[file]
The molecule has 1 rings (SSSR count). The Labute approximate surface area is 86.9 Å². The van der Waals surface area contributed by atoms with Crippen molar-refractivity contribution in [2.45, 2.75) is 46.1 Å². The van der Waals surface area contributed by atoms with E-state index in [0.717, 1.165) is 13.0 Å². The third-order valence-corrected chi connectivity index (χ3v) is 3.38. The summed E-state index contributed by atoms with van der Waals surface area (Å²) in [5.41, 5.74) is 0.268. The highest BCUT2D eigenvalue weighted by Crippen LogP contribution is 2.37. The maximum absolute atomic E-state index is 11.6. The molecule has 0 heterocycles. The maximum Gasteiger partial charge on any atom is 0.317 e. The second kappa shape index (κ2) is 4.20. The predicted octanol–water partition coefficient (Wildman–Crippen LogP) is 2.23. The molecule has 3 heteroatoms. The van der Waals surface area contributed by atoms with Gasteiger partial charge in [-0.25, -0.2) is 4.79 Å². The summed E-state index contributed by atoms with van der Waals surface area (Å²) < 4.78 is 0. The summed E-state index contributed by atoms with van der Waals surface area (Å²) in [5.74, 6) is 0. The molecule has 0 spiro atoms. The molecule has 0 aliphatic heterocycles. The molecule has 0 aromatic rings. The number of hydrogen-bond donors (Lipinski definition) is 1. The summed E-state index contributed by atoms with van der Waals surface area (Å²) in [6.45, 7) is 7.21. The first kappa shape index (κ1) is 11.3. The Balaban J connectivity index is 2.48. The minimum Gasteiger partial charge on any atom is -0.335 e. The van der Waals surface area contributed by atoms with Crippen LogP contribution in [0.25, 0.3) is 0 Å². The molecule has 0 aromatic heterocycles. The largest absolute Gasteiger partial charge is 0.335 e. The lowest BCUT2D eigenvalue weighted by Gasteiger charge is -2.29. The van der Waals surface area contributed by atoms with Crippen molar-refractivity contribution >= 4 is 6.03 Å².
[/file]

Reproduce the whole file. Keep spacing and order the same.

The molecule has 1 rings (SSSR count). The Labute approximate surface area is 86.9 Å². The van der Waals surface area contributed by atoms with Crippen molar-refractivity contribution in [2.45, 2.75) is 46.1 Å². The van der Waals surface area contributed by atoms with E-state index in [0.717, 1.165) is 13.0 Å². The third-order valence-corrected chi connectivity index (χ3v) is 3.38. The summed E-state index contributed by atoms with van der Waals surface area (Å²) in [5.41, 5.74) is 0.268. The highest BCUT2D eigenvalue weighted by Crippen LogP contribution is 2.37. The maximum absolute atomic E-state index is 11.6. The molecule has 0 heterocycles. The maximum Gasteiger partial charge on any atom is 0.317 e. The second kappa shape index (κ2) is 4.20. The predicted octanol–water partition coefficient (Wildman–Crippen LogP) is 2.23. The molecule has 3 heteroatoms. The van der Waals surface area contributed by atoms with Gasteiger partial charge in [-0.25, -0.2) is 4.79 Å². The summed E-state index contributed by atoms with van der Waals surface area (Å²) < 4.78 is 0. The summed E-state index contributed by atoms with van der Waals surface area (Å²) in [5.74, 6) is 0. The molecule has 0 spiro atoms. The molecule has 0 aliphatic heterocycles. The molecule has 0 aromatic rings. The number of hydrogen-bond donors (Lipinski definition) is 1. The summed E-state index contributed by atoms with van der Waals surface area (Å²) in [6.45, 7) is 7.21. The first kappa shape index (κ1) is 11.3. The Balaban J connectivity index is 2.48. The minimum Gasteiger partial charge on any atom is -0.335 e. The van der Waals surface area contributed by atoms with Crippen LogP contribution in [0.25, 0.3) is 0 Å². The molecule has 0 aromatic heterocycles. The largest absolute Gasteiger partial charge is 0.335 e. The lowest BCUT2D eigenvalue weighted by Gasteiger charge is -2.29. The van der Waals surface area contributed by atoms with Crippen molar-refractivity contribution >= 4 is 6.03 Å².